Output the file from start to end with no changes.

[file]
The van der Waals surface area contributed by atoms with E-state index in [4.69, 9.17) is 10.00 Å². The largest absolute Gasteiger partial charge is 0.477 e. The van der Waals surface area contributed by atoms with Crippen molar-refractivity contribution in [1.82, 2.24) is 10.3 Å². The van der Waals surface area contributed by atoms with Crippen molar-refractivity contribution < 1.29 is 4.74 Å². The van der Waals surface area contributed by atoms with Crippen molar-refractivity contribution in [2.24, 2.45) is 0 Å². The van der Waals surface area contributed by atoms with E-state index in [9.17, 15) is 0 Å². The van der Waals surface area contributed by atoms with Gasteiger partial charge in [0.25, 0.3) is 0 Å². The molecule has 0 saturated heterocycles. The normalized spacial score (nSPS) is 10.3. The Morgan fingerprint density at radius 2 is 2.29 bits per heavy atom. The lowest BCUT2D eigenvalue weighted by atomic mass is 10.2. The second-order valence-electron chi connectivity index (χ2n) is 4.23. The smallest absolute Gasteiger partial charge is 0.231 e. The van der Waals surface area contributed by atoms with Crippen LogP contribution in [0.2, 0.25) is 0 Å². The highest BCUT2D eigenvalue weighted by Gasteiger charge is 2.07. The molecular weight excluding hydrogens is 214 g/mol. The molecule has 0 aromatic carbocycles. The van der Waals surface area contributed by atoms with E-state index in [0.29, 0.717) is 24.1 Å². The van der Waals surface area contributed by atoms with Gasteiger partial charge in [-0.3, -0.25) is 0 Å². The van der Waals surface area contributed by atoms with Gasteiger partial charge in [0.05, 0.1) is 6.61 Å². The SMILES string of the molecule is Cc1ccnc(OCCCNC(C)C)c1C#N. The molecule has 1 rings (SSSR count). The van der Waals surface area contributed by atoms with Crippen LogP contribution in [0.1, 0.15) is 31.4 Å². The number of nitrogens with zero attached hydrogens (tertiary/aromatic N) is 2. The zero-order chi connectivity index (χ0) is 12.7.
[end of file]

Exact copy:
The van der Waals surface area contributed by atoms with E-state index in [4.69, 9.17) is 10.00 Å². The largest absolute Gasteiger partial charge is 0.477 e. The van der Waals surface area contributed by atoms with Crippen molar-refractivity contribution in [1.82, 2.24) is 10.3 Å². The van der Waals surface area contributed by atoms with Crippen molar-refractivity contribution < 1.29 is 4.74 Å². The van der Waals surface area contributed by atoms with Crippen molar-refractivity contribution in [2.24, 2.45) is 0 Å². The van der Waals surface area contributed by atoms with E-state index in [9.17, 15) is 0 Å². The van der Waals surface area contributed by atoms with Gasteiger partial charge in [0.25, 0.3) is 0 Å². The molecule has 0 saturated heterocycles. The normalized spacial score (nSPS) is 10.3. The Morgan fingerprint density at radius 2 is 2.29 bits per heavy atom. The lowest BCUT2D eigenvalue weighted by atomic mass is 10.2. The second-order valence-electron chi connectivity index (χ2n) is 4.23. The smallest absolute Gasteiger partial charge is 0.231 e. The van der Waals surface area contributed by atoms with Crippen LogP contribution in [0.2, 0.25) is 0 Å². The highest BCUT2D eigenvalue weighted by Gasteiger charge is 2.07. The molecular weight excluding hydrogens is 214 g/mol. The molecule has 0 aromatic carbocycles. The van der Waals surface area contributed by atoms with E-state index in [0.29, 0.717) is 24.1 Å². The van der Waals surface area contributed by atoms with Gasteiger partial charge in [-0.3, -0.25) is 0 Å². The van der Waals surface area contributed by atoms with Gasteiger partial charge in [0.05, 0.1) is 6.61 Å². The SMILES string of the molecule is Cc1ccnc(OCCCNC(C)C)c1C#N. The molecule has 1 rings (SSSR count). The van der Waals surface area contributed by atoms with Crippen LogP contribution in [0.1, 0.15) is 31.4 Å². The number of nitrogens with zero attached hydrogens (tertiary/aromatic N) is 2. The zero-order chi connectivity index (χ0) is 12.7.